2. What would you do differently based on your experience?

    3. How would you list your home? (if you had to given your knowledge)

    4. Would you still have bought THIS PARTICULAR home knowing what you do today?

  8. 8
    The Tim says:

    RE: ray pepper @ 7 – Some of those are easy enough to answer in a comment. This comment, specifically.

    1) Don’t care. Absolutely zero interest in selling. See this post for more thoughts on this subject: Does anyone pursue actual home ownership anymore?

    2) Lessons learned will probably be addressed in the final post of the “knife catcher” series, should I finish it.

    3) I’d certainly be interested in writing a post about that, although my thoughts on this matter come more from studying real estate data and looking at listings than anything in my own personal experience since, as I addressed above, I am interested in actually owning my home, not attempting to use it as some sort of “investment” or a rung on a fantasy “equity ladder.”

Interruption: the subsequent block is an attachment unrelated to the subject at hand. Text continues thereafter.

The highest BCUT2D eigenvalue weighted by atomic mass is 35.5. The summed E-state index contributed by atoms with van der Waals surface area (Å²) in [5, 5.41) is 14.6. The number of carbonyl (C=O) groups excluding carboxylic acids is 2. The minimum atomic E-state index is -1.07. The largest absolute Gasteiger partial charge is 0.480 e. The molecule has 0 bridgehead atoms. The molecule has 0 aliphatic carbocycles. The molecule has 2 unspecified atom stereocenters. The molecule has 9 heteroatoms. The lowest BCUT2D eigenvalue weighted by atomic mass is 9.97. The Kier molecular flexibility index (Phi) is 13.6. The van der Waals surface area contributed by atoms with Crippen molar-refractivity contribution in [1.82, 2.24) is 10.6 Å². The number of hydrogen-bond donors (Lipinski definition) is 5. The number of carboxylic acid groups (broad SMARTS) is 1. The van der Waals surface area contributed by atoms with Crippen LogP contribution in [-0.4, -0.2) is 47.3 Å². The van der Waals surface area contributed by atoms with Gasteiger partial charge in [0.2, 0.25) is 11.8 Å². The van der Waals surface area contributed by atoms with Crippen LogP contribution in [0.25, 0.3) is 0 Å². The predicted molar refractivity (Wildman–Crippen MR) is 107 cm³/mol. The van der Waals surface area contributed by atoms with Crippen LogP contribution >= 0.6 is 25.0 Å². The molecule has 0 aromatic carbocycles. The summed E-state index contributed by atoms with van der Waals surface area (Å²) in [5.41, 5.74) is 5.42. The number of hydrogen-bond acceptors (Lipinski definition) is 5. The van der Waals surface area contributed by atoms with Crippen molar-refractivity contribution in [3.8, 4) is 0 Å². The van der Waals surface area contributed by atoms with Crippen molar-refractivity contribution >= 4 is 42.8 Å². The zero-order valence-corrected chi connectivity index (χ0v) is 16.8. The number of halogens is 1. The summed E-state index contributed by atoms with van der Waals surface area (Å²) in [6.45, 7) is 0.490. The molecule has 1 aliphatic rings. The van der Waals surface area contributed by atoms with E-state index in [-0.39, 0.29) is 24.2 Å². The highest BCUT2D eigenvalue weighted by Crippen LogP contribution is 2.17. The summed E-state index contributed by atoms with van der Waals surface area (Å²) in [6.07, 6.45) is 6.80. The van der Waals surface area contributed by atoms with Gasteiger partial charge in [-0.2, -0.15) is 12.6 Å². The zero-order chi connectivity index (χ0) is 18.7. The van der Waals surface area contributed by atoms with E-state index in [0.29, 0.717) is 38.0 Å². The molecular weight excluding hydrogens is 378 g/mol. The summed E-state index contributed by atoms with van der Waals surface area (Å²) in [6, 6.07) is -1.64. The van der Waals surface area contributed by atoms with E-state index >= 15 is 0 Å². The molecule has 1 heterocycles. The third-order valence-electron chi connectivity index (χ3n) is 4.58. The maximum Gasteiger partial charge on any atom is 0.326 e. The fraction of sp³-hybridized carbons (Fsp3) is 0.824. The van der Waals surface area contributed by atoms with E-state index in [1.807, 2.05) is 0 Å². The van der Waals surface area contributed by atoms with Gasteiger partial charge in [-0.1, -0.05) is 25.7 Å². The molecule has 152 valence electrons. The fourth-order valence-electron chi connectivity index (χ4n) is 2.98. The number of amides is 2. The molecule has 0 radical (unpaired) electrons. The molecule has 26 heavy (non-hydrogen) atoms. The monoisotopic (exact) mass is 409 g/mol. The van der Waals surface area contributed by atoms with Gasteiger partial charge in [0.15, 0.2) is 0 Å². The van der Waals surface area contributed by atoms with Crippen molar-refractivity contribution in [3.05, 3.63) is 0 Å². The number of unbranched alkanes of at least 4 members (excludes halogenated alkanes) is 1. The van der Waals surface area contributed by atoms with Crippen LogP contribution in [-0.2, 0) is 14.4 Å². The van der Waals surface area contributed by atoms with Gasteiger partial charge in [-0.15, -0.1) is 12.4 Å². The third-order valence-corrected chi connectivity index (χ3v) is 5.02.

4) Yes.

  9. 9
    Drone says:

    I’m definitely interested in this info.
    Of particular interest to me are the buying costs… obviously as fees increase, the down payment is reduced which reduces the overall offer price by about 5x (assuming 20% down).
    And if there are large (and surprising) expenses immediately post-move, that would also be good to know.

  10. 10
    David Losh says:

    RE: The Tim @ 8

    The “equity ladder” is for increasing an equity position. Once you hit a wall on your $250K purchase, you may want to move up to $500K.

    In my opinion, people don’t understand that with an equity position you can make any kind of deal you want in your next purchase. You don’t need an agent, and may not need a lender.